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Spring is now in full swing here in Australia and the first of the crits signify the start of it.  Crit season also means getting accustomed to some high paced, tight cornering again.

Good cornering technique can save a LOT of energy and put you in the proper winning position in the final straight. Knowing how to corner properly can also give you what we call “free speed“.  Many people have difficulty cornering so here are a few simple tips to help you along the way.

  1. Always look where you want to go and don’t fixate on the wheel in front of you.  Never look where you do not want to go.  It’s a sure way of heading in that direction.
  2. Anticipate the speed for the corner and brake before the corner if necessary. DO NOT brake while in the turn.
  3. Approach the corner wide, cut to the apex , and finish wide. The apex is straightest line through a corner and allows you to maintain the highest amount of speed.  A common mistake is cutting to the apex of the turn too early.  Approaching the corner wide also gives you more options when exiting the corner in case something unexpected happens.
  4. Quickly scope out the 2 or 3 riders ahead of you who have already entered the corner. Note if they are pedaling safely through it and judge whether you should do the same. If it happens that your inside pedal hits the pavement, don’t panic and don’t over-correct. Over compensation is how most crashes happen.
  5. Put all your weight onto the outside pedal if you stop pedaling.  This pedal outside pedal should be facing down towards the road.  Lift your weight off your saddle slightly to get that weight on the outside foot, get over the front of the bike (see photo below), and roll up behind and into the slipstream of the rider in front.  It’s amazing how much speed you can keep and energy you can save by ducking right under the wind.
  6. If you are not pedaling through the corner and need to coast through (as in #5), once you have passed the apex of the corner begin to pedal again as soon as possible and accelerate out of the corner.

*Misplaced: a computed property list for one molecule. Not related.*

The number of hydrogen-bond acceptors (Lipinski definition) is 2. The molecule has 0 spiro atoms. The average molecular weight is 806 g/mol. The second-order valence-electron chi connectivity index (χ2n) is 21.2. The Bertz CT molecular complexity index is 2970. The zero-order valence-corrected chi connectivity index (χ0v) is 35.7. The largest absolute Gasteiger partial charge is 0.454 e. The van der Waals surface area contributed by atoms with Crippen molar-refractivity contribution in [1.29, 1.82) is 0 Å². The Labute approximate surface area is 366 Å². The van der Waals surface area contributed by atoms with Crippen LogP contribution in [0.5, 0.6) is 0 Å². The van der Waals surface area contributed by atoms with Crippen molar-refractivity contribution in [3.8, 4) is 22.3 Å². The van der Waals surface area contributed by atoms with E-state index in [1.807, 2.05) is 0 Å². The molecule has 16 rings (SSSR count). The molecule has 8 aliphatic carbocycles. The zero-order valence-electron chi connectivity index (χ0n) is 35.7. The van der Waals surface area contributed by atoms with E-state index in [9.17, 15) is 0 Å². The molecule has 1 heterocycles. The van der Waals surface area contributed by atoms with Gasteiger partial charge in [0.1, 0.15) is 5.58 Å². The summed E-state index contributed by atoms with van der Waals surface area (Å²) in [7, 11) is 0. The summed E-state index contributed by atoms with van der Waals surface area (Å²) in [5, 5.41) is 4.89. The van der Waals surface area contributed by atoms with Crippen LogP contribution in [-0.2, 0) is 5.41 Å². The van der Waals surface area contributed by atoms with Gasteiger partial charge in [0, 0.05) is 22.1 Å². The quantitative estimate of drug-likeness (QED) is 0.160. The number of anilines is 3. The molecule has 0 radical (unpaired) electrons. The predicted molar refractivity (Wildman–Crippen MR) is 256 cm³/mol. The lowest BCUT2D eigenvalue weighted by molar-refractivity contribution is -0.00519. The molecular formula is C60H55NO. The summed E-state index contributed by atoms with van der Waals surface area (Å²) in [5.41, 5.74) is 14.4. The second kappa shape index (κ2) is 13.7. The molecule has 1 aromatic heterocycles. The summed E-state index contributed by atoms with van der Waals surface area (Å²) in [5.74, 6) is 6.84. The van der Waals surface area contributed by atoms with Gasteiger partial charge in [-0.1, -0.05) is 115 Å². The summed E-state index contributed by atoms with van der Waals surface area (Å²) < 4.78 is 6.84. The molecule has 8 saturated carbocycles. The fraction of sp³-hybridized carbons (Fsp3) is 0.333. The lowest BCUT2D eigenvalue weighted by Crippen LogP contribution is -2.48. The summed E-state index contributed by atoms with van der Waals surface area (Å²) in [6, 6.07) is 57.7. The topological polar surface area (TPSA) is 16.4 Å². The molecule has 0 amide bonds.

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Random Cornering Tips

Concertina Effect

When riding in large groups such as criterium racing you’ll experience what’s called the concertina or accordion effect.  This happens when the front riders slow down to enter a corner which compresses the pack together.  The last rider in the bunch has to slow down the most.  By the time the front riders are accelerating out of the corner the riders at the back are still slowing.  This means the riders at the back have a lot of catching up to do and have to go faster than the riders at the front in order to catch up again.   The further back you are, the more this surging effect is propagated towards the rear of the bunch.

The trick to avoiding this constant surging is to find your position at the front quarter of the bunch.  You don’t want to be at the front doing all the work but you want to be close enough to the front so you can carry your speed through the corners and respond to any attacks or surges.  This also enables you to read the race and see what’s going on up front.

Coming Underneath

This is an etiquette and safety thing.  What “coming underneath” means is when someone passes everyone on the inside of the corner while going through.   This is a mistake on two counts:

1) You could get cut off very easily by the rest of the group apexing the corner and you won’t get through.  Your exit line will be over before it’s begun. 

2) If you do manage to come underneath the through the inside of the corner you will disrupt the pack’s fast moving line since you will most likely swing wide through the corner.  You’ll have the riders say a few colorful words to you at the end of the race.  Hard to explain but hopefully you get the picture.  Do it once and let the guys you just “chopped” politely explain it to you.

Countersteering

You may not realize that you intuitively countersteer every time you enter a corner. However, once you are aware of this concept it’s much easier to control and perfect.

To initiate countersteering, momentarily turn away from the direction you’re turning. This increases the lean of the bicycle into the turn. This method allows for greater steering control and makes it easy to affect a change in direction during the turn.

If you have 5 minutes, the following video does a great job explaining countersteering.